Anti-government rebels that crossed the border from Sudan into Chad have been seen around several towns in the east but have not advanced on the capital N’djamena, where shops remain open and most people are going about business as usual.
Chadian government spokesperson Mahamat Hissene said in a statement on 16 June that the rebels had been held up by floods as they made their way across the vast, desert country and some of them had been forced to turn back.
However the Chadian government said in a statement on 17 June that the rebel columns, which were first spotted in the east on 11 June, have been joined by regular Sudanese army soldiers and two Sudanese helicopters that have bombarded Chadian positions 1,000 km east of N’djamena, close to the border with Sudan.
The UN Refugee Agency (UNHCR) announced on 17 June that it has temporarily suspended operations in eastern Chad, but the UN has not launched a full evacuation as it did when the capital was attacked by rebels in February.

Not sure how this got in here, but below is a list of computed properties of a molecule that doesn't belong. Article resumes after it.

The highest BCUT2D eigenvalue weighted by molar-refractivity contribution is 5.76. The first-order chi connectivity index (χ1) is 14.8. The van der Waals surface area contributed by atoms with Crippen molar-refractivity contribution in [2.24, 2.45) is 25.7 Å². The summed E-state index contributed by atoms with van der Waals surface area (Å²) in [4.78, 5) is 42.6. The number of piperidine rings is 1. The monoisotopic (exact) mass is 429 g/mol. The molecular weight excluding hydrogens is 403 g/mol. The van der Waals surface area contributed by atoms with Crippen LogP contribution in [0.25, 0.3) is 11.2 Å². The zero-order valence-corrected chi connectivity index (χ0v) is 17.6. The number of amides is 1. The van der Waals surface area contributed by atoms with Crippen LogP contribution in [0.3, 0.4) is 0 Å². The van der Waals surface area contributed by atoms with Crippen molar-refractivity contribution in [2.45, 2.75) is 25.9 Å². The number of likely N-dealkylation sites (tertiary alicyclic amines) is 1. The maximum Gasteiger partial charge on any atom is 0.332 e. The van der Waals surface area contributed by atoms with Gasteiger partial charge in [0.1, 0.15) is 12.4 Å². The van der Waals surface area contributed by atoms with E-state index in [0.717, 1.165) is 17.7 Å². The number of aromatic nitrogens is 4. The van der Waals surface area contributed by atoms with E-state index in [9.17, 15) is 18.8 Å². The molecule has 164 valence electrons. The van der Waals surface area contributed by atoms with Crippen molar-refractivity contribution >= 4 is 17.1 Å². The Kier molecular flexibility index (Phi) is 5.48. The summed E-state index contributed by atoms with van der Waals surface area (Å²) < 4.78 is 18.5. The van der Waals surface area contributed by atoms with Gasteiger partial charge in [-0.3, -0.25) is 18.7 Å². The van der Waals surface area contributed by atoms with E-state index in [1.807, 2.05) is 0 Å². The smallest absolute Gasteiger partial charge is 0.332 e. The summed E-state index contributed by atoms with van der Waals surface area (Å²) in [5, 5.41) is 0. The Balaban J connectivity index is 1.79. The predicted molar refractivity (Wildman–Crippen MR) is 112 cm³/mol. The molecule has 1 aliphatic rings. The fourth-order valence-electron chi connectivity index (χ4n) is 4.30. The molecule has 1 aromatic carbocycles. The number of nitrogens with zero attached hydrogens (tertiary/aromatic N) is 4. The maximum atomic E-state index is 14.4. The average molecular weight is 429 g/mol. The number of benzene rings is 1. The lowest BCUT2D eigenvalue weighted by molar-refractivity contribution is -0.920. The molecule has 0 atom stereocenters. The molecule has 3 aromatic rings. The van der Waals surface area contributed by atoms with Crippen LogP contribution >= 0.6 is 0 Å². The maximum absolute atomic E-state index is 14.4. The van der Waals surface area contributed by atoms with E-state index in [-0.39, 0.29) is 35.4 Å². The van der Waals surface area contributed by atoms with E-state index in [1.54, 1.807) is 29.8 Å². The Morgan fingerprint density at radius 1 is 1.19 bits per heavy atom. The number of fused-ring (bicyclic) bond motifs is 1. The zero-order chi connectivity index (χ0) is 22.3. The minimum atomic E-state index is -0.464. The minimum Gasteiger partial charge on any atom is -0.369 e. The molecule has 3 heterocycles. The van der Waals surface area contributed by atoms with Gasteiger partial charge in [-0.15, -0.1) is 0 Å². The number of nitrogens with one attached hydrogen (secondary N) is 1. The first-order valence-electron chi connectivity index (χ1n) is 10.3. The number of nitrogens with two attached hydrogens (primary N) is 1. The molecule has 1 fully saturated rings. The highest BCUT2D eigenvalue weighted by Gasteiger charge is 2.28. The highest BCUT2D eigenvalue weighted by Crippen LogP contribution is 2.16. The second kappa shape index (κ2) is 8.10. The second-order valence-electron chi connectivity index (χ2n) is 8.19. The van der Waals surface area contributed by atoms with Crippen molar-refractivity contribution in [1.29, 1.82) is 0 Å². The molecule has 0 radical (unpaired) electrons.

Chadian President Idriss Deby, who earlier in the month declined to meet a UN Security Council delegation visiting N’djamena, on 16 June blasted the international community for not coming to his aid in a nationally broadcasted address.
“Too many arms are being used, too much blood spilled, too many lives lost without the African or international community being moved,” he said.
The African Union and the United Nations Security Council have both condemned the incursions into Chadian territory and urged the Chadian government and the rebels to respect the terms of previously mediated peace deals.
This article was produced by IRIN News while it was part of the United Nations Office for the Coordination of Humanitarian Affairs. Please send queries on copyright or liability to the UN. For more information: https://shop.un.org/rights-permissions
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